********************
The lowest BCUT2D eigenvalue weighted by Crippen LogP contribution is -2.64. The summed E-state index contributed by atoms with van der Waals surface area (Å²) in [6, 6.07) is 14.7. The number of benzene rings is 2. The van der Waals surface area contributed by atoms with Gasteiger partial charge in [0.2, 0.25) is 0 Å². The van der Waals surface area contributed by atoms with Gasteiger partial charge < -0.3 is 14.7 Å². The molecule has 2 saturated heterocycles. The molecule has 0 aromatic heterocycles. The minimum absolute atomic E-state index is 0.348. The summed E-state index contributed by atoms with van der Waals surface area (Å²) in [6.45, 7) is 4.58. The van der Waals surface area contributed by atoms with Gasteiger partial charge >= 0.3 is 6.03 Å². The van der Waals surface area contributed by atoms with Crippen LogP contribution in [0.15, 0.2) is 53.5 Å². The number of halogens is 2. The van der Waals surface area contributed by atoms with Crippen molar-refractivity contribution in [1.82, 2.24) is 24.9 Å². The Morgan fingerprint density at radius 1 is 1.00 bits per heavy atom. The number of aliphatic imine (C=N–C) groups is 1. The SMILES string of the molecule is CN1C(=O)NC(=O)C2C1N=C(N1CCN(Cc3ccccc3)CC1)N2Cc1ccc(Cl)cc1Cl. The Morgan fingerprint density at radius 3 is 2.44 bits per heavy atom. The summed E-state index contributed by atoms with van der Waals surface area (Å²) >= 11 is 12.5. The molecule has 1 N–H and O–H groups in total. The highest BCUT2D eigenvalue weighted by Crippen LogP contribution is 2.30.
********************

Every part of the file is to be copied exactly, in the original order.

The lowest BCUT2D eigenvalue weighted by Crippen LogP contribution is -2.64. The summed E-state index contributed by atoms with van der Waals surface area (Å²) in [6, 6.07) is 14.7. The number of benzene rings is 2. The van der Waals surface area contributed by atoms with Gasteiger partial charge in [0.2, 0.25) is 0 Å². The van der Waals surface area contributed by atoms with Gasteiger partial charge < -0.3 is 14.7 Å². The molecule has 2 saturated heterocycles. The molecule has 0 aromatic heterocycles. The minimum absolute atomic E-state index is 0.348. The summed E-state index contributed by atoms with van der Waals surface area (Å²) in [6.45, 7) is 4.58. The van der Waals surface area contributed by atoms with Gasteiger partial charge >= 0.3 is 6.03 Å². The van der Waals surface area contributed by atoms with Crippen LogP contribution in [0.15, 0.2) is 53.5 Å². The number of halogens is 2. The van der Waals surface area contributed by atoms with Crippen molar-refractivity contribution in [1.82, 2.24) is 24.9 Å². The Morgan fingerprint density at radius 1 is 1.00 bits per heavy atom. The number of aliphatic imine (C=N–C) groups is 1. The SMILES string of the molecule is CN1C(=O)NC(=O)C2C1N=C(N1CCN(Cc3ccccc3)CC1)N2Cc1ccc(Cl)cc1Cl. The Morgan fingerprint density at radius 3 is 2.44 bits per heavy atom. The summed E-state index contributed by atoms with van der Waals surface area (Å²) >= 11 is 12.5. The molecule has 1 N–H and O–H groups in total. The highest BCUT2D eigenvalue weighted by Crippen LogP contribution is 2.30.